KUALA LUMPUR: The Malaysian Anti-Corruption Commission (MACC) has begun investigations into the Sungai Gong pollution which led to over 1.2 million users in Kuala Lumpur and Selangor facing water cuts from last Thursday (Sep 3).
In a statement on Tuesday, the MACC said the investigation is intended to analyse whether there were elements of corruption in the incident, including among enforcement officers.
“MACC therefore appeals to members of the public with any information on the matter to come forward,” said the statement.
Malaysians in 1,292 areas in seven districts in Kuala Lumpur and Selangor faced water disruption since the early hours last Thursday, after pollution was detected at the raw water source of Sungai Selangor Phase 1, 2, 3 and Rantau Panjang water treatment plants.
Water provider Air Selangor said in a statement then that the pollution level was detected at 3 Threshold Odour Number (TON).
READ: Malaysia water cuts - At least 4 days before supply can be restored to 1.2 million consumers, says Air Selangor
According to a United Kingdom-based Water Research Center, the TON of pollutants in water can be determined by adding a volume of unpolluted water into a volume of polluted water, and then divide the total volume by the volume of polluted water.
The more water needed to make the odour undetectable, the higher the TON reading.
Selangor Chief Minister Amirudin Shari said last Friday that one of the factories behind the cause of contamination in Rawang has been shut down by authorities for two weeks.
The factory was alleged to have released solvent into Sungai Gong, which flows into Sungai Sembah, one of the main rivers of Sungai Selangor.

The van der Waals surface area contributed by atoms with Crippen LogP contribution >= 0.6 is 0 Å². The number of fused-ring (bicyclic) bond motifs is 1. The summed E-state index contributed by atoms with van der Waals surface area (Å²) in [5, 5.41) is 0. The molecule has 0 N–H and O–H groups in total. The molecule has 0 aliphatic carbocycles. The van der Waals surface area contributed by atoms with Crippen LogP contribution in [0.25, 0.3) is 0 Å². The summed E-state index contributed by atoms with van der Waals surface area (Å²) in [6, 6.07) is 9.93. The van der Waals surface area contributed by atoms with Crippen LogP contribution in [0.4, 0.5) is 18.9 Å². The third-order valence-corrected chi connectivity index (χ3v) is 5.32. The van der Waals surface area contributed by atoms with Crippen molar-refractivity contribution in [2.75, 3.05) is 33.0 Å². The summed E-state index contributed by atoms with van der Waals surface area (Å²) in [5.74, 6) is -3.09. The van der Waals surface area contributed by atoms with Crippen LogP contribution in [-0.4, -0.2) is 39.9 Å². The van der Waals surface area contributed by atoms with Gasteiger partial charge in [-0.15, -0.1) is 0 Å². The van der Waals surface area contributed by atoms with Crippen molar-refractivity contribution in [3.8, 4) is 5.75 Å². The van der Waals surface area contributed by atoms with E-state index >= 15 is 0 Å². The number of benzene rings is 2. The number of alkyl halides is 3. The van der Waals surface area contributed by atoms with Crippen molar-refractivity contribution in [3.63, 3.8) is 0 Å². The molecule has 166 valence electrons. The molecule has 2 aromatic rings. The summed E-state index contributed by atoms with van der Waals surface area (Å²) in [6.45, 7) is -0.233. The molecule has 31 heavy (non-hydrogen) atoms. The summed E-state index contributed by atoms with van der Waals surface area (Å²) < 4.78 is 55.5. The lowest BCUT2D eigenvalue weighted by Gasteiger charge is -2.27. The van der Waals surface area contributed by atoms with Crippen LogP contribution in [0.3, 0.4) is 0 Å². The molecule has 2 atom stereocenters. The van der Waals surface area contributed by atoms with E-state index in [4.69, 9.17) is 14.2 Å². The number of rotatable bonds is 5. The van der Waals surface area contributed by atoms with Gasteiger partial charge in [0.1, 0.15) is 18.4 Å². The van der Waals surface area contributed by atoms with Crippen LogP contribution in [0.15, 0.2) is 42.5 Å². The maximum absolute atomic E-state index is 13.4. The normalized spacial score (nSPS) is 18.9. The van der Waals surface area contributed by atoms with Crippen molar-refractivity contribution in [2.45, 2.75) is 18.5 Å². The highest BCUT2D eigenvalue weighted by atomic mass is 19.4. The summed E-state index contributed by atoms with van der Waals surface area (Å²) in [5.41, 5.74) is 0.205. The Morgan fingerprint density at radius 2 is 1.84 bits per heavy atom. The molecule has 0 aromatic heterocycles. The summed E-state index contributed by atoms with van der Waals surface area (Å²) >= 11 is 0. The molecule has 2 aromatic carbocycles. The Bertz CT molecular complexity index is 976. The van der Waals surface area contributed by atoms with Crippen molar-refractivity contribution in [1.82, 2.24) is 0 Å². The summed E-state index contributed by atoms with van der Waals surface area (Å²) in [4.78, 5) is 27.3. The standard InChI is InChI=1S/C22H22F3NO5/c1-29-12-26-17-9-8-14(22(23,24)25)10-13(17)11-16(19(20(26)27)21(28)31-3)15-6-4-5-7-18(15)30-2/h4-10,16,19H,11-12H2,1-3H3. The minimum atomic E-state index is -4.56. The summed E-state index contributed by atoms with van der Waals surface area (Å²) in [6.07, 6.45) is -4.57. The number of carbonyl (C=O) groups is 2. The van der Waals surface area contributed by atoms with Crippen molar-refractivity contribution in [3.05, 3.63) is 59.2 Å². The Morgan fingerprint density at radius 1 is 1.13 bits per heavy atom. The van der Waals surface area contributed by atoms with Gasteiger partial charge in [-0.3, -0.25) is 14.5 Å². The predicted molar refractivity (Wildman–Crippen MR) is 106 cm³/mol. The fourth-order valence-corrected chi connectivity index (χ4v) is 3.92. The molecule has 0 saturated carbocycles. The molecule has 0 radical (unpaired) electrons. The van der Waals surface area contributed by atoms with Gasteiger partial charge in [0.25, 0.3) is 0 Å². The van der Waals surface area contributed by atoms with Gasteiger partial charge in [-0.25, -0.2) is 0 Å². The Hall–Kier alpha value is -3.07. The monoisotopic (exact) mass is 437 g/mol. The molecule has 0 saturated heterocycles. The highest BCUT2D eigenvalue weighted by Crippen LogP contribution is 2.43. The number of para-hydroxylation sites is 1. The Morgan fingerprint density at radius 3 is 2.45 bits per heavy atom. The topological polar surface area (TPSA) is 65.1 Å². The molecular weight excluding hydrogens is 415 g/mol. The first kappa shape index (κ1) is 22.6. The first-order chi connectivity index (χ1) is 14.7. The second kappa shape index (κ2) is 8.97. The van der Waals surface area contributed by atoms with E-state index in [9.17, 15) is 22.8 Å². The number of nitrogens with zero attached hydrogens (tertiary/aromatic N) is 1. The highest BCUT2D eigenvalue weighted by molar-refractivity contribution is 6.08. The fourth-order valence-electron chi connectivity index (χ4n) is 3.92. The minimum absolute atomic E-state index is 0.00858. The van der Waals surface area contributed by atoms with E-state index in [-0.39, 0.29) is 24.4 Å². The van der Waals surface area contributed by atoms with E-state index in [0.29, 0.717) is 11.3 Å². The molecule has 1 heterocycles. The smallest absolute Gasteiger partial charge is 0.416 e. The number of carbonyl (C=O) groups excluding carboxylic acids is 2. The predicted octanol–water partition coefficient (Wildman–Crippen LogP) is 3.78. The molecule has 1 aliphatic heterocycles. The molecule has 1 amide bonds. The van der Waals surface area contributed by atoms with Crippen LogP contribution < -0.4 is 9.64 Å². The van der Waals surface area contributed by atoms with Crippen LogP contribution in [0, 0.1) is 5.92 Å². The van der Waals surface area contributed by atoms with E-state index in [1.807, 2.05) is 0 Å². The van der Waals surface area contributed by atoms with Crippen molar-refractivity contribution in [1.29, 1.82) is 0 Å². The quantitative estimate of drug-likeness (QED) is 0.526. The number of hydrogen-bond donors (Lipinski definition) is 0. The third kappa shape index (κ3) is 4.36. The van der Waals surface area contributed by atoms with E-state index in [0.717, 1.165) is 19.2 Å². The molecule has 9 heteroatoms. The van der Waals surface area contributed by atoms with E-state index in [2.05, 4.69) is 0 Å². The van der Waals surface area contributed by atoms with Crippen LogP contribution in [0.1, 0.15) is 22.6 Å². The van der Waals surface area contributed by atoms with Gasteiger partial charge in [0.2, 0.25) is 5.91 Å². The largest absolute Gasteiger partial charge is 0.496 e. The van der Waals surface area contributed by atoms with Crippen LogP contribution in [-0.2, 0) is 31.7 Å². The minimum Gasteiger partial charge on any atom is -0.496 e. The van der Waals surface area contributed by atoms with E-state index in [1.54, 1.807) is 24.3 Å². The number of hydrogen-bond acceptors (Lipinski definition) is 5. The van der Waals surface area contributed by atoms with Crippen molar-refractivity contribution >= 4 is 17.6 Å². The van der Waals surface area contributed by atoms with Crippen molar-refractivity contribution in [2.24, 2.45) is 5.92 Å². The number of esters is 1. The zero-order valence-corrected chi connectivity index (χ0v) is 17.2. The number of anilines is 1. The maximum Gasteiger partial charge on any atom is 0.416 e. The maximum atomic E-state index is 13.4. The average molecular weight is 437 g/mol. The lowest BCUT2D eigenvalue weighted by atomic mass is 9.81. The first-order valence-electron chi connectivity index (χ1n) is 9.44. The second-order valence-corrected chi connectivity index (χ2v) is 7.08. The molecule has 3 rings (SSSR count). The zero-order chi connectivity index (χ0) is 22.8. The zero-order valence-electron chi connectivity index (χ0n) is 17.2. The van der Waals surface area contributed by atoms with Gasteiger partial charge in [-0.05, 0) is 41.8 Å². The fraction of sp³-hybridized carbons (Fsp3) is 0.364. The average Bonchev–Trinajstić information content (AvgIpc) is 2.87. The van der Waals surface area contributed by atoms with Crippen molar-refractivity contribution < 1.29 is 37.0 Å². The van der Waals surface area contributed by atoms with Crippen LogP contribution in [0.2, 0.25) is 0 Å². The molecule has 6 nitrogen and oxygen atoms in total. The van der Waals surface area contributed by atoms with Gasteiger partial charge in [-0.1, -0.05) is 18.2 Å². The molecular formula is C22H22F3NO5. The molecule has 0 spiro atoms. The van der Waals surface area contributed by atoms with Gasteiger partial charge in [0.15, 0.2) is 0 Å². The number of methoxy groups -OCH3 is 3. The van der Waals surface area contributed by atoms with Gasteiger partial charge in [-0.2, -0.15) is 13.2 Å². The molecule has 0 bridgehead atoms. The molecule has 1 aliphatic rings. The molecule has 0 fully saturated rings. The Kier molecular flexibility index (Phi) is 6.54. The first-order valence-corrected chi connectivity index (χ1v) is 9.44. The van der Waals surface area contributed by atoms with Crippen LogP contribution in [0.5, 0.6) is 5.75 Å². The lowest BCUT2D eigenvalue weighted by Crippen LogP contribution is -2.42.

The chief minister said the next day that the factory has been instructed to vacate the land.
Selangor police chief Noor Azam Jamaludin said four factory managers detained as suspects for the case would be remanded for six days starting Sep 5 for further investigations.
The four are reported to be siblings aged between 50 and 60 years old.
On Monday, the Selayang Municipal Council (MPS) said the factory responsible for the pollution had been operating illegally since 2014.
The council said the factory was issued a notice but had ignored it.
"Besides operating without a licence, we also found that the factory was built without MPS permission," said MPS corporate department director Mohamad Zin Masoad.
He said the factory which repairs heavy machinery was among the 308 other factories found to be operating illegally under MPS' jurisdiction.
On the same day, two more factory workers aged 20 and 57 were remanded for six days.
They are all being held under Section 430 of the Penal Code for allegedly committing mischief by causing a diminution in the supply of water for agricultural purposes, or for food or drink for human beings or for animals.
They face a jail term of between five and 30 years or a fine, or both, upon conviction.
WATER SUPPLY MOSTLY RESTORED
On Tuesday, Air Selangor in a statement said water supply has been restored in most of the affected households as of 12.30pm.
“For now water supply has been restored in 1,227 areas out of the 1,292 affected areas. Recovery rate is at 94.97 per cent,” it said.